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The New War on Poverty

Annelise Orleck


The 2016 presidential race is revving up, the Supreme Court and National Labor Relations Board are weighing union and workers’ rights cases, and questions of tax reform, living wages, and the right to unionize are hotter than they’ve been in generations. It may feel to some as though all the current talk of economic inequality came over us rather suddenly. But, of course, the current focus on inequality did not come out of nowhere. And its popularity today—among the young (who suffer from wildly disproportionate unemployment rates) and the poor (whose share of American annual income continues to fall)—should not surprise anyone who has been paying attention.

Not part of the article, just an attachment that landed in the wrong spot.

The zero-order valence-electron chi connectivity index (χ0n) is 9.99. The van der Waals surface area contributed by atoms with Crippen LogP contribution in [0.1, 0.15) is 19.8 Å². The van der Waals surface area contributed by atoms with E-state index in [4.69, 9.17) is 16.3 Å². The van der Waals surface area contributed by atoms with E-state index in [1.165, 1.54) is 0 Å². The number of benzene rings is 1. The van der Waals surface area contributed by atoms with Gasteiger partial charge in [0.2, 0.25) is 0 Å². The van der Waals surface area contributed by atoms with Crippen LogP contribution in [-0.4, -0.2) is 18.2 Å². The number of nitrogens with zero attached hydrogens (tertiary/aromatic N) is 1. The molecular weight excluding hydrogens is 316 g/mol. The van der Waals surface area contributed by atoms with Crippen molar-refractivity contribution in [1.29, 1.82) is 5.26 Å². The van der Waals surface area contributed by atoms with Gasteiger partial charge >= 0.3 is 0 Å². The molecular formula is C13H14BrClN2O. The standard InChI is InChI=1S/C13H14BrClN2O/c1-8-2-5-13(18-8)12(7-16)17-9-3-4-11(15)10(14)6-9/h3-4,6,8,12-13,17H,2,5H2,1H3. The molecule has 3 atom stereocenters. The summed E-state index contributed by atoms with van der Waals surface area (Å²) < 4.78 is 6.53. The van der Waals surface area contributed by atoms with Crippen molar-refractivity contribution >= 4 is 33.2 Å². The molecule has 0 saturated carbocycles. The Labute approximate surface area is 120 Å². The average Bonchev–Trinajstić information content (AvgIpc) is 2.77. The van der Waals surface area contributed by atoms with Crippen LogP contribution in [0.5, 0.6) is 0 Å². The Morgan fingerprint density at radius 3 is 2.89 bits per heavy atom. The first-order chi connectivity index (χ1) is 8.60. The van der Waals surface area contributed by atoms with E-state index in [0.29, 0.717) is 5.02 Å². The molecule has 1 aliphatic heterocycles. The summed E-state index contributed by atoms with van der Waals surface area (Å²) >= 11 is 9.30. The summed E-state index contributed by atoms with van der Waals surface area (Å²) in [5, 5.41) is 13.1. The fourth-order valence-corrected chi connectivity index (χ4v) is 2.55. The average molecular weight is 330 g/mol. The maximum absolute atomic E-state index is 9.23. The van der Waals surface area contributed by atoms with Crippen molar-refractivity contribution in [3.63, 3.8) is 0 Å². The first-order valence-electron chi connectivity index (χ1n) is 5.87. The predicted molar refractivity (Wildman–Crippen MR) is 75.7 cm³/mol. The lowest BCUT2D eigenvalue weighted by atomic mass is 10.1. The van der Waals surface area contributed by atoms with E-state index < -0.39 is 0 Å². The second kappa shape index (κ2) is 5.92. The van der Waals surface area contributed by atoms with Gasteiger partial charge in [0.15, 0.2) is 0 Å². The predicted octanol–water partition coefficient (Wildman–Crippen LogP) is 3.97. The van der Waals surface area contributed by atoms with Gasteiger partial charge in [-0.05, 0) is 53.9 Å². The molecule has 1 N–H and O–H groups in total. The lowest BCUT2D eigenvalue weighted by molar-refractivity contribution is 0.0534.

If Americans are talking about poverty again with greater urgency than they have since the 1970s, it is because they are rightly angered by the cruelties of the 21st-century economy. Wages have been stagnant for decades, steadily eroding what people can afford. Fewer and fewer jobs offer benefits. Even the success stories—young people who graduate from college—carry crushing levels of student debt that prevents them from purchasing homes or cars. Staggering health care costs have driven millions of American families into bankruptcy. And tens of millions of workers, even those in professional occupations, have become “contingent labor” with no job security. Their hours are changed whenever it suits management.